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Showing posts from September, 2014

Why Aren't You Getting Collaborative Cases?

There are many reasons that there are currently fewer Collaborative cases than there are mediation and litigation cases.  Just to name a few of the challenges: the process is newer and less well known to the general public; there is still confusion about the cost and benefits of the process; and there aren't as many practitioners trained in the process as there are in mediation (and no additional training is "required" to go to court).  Collaborative Law, like mediation, requires that both parties choose the process.  If one party wants to go to court then the other essentially has no choice.   There are many seminars on informing the reluctant opponent, and about educating other professionals regarding Collaborative Law and hopefully these strategies will help more cases resolve amicably. However, there will always be some cases where one side chooses to hire an attorney who believes litigation is the best route, or at the very least is not willing to be disqualif

MA SJC Rules on Parent Coordinator Orders: Asks Probate Court to make a Rule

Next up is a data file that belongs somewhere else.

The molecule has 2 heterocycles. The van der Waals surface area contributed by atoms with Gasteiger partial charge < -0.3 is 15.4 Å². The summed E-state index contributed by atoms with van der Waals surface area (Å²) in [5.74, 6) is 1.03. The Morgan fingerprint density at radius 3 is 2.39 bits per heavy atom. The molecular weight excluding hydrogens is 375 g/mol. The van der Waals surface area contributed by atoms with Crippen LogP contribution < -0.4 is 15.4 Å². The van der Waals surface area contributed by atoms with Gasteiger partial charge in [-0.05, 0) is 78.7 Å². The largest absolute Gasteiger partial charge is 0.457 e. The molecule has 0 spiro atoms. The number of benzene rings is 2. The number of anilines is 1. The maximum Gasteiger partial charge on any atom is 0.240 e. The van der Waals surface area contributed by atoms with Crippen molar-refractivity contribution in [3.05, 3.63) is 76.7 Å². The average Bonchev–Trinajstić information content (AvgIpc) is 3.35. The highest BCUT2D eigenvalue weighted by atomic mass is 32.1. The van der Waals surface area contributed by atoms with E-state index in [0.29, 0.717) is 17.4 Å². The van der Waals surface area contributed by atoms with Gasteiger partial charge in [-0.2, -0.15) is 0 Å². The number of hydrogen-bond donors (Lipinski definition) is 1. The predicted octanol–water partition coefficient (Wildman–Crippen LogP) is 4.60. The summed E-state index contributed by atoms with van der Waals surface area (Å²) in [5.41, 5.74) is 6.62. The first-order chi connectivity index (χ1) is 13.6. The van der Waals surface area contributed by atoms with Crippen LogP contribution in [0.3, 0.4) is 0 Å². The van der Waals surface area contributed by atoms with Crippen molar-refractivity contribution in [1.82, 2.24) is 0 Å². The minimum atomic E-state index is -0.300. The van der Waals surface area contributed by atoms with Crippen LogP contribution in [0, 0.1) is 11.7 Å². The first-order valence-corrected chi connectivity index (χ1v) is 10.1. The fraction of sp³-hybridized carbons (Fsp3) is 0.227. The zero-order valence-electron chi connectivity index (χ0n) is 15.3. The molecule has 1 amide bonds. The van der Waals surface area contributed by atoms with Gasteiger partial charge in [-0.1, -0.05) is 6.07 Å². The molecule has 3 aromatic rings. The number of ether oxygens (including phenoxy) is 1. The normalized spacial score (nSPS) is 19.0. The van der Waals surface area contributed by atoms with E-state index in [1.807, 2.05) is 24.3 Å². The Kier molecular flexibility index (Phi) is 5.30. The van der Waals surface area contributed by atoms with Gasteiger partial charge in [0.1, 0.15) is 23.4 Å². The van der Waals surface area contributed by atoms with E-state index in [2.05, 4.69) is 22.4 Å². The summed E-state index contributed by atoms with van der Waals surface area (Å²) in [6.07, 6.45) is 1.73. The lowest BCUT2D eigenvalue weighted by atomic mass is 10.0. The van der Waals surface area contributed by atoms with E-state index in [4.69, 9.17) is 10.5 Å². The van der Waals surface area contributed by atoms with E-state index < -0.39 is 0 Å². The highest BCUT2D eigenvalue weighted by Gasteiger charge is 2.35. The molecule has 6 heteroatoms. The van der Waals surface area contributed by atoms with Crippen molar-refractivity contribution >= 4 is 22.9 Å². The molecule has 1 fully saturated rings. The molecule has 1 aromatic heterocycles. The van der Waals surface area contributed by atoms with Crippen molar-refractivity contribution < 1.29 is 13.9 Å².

In the case of Bower v. Bournay-Bower , the Massachusetts Supreme Judicial Court has ruled that Judges in the Probate and Family Court cannot grant a Parent Coordinator  binding authority over the objection of one of the parties.  However, the SJC went much further then necessary in order to open the door for what might be the "appropriate circumstances" to order a Parent Coordinator. In Bower , the SJC summarized the trial judge's order as requiring a parent coordinator to: "hear the parties' current and future disputes regarding custody and visitation in the first instance, before the parties could file any action regarding these disputes in court. The order also granted the parent coordinator the authority to make binding decisions on matters of custody and visitation and provided that these decisions must be complied with by the parties as if they were court orders unless one of the parties were to go to the court before the decision was to take effect